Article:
Goldman Sachs' traders have helped power the bank to a 36% increase in Asian revenues for the first nine months, according to its financial results.
Its regional net revenues were $4.45bn in the year to end-September, compared with $3.27bn during the same period in 2019. Goldman’s third quarter in Asia (see chart below) wasn’t as stellar as the previous two quarters, but year-on-year Q3 revenues were up 36% to $1.44bn.
As always, Goldman’s earnings report does not elaborate on the drivers of its Asian performance. It’s likely, however, that the global markets division played a major role. Revenues in the unit were up 29% globally. Stephen Scherr, Goldman’s chief financial officer, told analysts that the “strength” of the markets unit was helped by “the number one global ranking in equities, which included the number one position in EMEA and ties for number one in Asia and Japan”. Traders at banks in Asia and globally have benefited from market volatility for much of the year.
Don’t get too excited if you work for Goldman in Asia, however, because your importance within the firm as a whole has not necessarily increased in recent months. Asia contributed 13% to GS revenue in Q3, which is the same percentage as Q3 2019 and is down on the 17% share the region achieved in the opening quarter of this year. It’s also unlikely that strong performance in markets will translate into good bonuses, as we’ve already reported.
Moreover, as shown in the chart below, Citi’s Asian Q3 revenues of $3.83bn were much larger than Goldman’s – although they were down 5% year-on-year. Asia was also a more significant revenue contributor (22%) at Citi last quarter than it was at Goldman.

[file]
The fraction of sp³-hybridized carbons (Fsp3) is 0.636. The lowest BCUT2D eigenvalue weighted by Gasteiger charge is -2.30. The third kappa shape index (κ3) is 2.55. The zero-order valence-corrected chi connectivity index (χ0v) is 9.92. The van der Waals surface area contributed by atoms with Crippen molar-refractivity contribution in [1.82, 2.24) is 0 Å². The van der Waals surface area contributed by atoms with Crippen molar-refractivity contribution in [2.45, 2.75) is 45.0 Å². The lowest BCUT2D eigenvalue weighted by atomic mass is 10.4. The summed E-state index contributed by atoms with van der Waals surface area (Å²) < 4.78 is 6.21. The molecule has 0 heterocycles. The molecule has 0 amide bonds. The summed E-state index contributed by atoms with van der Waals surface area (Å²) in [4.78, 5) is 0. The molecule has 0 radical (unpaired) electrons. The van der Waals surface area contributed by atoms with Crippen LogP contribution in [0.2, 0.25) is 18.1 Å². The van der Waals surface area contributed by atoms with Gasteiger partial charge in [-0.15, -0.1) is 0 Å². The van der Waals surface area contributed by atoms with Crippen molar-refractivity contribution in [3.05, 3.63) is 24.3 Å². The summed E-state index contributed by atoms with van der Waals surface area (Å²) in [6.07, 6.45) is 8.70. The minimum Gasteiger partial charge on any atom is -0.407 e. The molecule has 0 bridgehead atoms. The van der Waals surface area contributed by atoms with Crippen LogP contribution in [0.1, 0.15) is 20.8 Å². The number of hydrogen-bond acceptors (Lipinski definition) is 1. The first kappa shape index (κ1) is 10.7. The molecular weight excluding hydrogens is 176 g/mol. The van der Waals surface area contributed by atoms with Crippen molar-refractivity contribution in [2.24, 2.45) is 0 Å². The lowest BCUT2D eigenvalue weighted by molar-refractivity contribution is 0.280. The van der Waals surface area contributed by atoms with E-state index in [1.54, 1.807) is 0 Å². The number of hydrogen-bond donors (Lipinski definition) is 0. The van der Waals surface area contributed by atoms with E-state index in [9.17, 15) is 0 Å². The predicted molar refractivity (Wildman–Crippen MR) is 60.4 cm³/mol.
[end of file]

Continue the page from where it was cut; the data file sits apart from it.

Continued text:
In Citi’s Global Consumer Banking division, Q3 Asian revenues of $1.62bn were down 12% year-on-year “as lower card purchase sales and lower interest rates were partially offset by strong investment revenues”, according to Citi’s Q3 financial report. “We're continuing to see a disproportionate impact on Asia card revenues from the decline in travel spending, including lower travel related interchange and foreign transaction fees,” Citi chief financial officer Mark Mason added during the bank’s results presentation. “However, our strength and wealth management continued. We saw record investment revenues this quarter up 16% reflecting continued strong client engagement with 7% growth in Citi gold clients and 13% growth in net new money versus last year,” he said.
If you work in Citi’s other division in Asia, Institutional Clients Group (ICG), you just experienced a marginally better third quarter – revenues inched up 1% to $2.2bn. ICG comprises teams including corporate and investment banking, treasury and trade solutions, and markets and securities services – and it therefore competes in similar sectors to Goldman. However, this one Citi division alone still dwarfs Goldman’s entire Asian operations in terms of Q3 revenue ($2.2bn vs $1.44bn).
Photo by Florian Schmetz on Unsplash
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